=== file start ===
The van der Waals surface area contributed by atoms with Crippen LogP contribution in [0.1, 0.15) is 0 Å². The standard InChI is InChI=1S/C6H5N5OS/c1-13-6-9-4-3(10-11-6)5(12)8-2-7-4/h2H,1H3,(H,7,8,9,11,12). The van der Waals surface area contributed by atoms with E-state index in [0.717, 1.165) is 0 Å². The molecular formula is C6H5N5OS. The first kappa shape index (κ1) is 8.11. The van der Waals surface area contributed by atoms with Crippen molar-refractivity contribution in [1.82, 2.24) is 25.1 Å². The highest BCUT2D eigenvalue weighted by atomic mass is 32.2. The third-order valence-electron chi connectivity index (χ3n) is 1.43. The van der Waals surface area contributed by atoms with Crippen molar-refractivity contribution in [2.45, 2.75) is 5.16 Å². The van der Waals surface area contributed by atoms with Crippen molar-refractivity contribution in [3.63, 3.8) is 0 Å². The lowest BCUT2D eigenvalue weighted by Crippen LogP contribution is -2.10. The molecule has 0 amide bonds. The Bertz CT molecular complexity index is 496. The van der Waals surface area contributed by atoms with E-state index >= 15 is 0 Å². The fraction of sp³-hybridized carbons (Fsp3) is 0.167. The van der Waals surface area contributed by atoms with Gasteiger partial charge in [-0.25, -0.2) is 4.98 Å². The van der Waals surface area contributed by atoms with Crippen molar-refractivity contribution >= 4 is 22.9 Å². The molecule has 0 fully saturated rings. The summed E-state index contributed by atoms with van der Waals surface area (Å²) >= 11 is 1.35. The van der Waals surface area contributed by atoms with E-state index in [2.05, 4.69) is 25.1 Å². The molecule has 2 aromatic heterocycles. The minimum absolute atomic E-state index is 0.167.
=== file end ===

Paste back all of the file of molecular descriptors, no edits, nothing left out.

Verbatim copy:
The van der Waals surface area contributed by atoms with Crippen LogP contribution in [0.1, 0.15) is 0 Å². The standard InChI is InChI=1S/C6H5N5OS/c1-13-6-9-4-3(10-11-6)5(12)8-2-7-4/h2H,1H3,(H,7,8,9,11,12). The van der Waals surface area contributed by atoms with E-state index in [0.717, 1.165) is 0 Å². The molecular formula is C6H5N5OS. The first kappa shape index (κ1) is 8.11. The van der Waals surface area contributed by atoms with Crippen molar-refractivity contribution in [1.82, 2.24) is 25.1 Å². The highest BCUT2D eigenvalue weighted by atomic mass is 32.2. The third-order valence-electron chi connectivity index (χ3n) is 1.43. The van der Waals surface area contributed by atoms with Crippen molar-refractivity contribution in [2.45, 2.75) is 5.16 Å². The van der Waals surface area contributed by atoms with Crippen molar-refractivity contribution in [3.63, 3.8) is 0 Å². The lowest BCUT2D eigenvalue weighted by Crippen LogP contribution is -2.10. The molecule has 0 amide bonds. The Bertz CT molecular complexity index is 496. The van der Waals surface area contributed by atoms with E-state index >= 15 is 0 Å². The fraction of sp³-hybridized carbons (Fsp3) is 0.167. The van der Waals surface area contributed by atoms with Gasteiger partial charge in [-0.25, -0.2) is 4.98 Å². The van der Waals surface area contributed by atoms with Crippen molar-refractivity contribution >= 4 is 22.9 Å². The molecule has 0 fully saturated rings. The summed E-state index contributed by atoms with van der Waals surface area (Å²) >= 11 is 1.35. The van der Waals surface area contributed by atoms with E-state index in [2.05, 4.69) is 25.1 Å². The molecule has 2 aromatic heterocycles. The minimum absolute atomic E-state index is 0.167.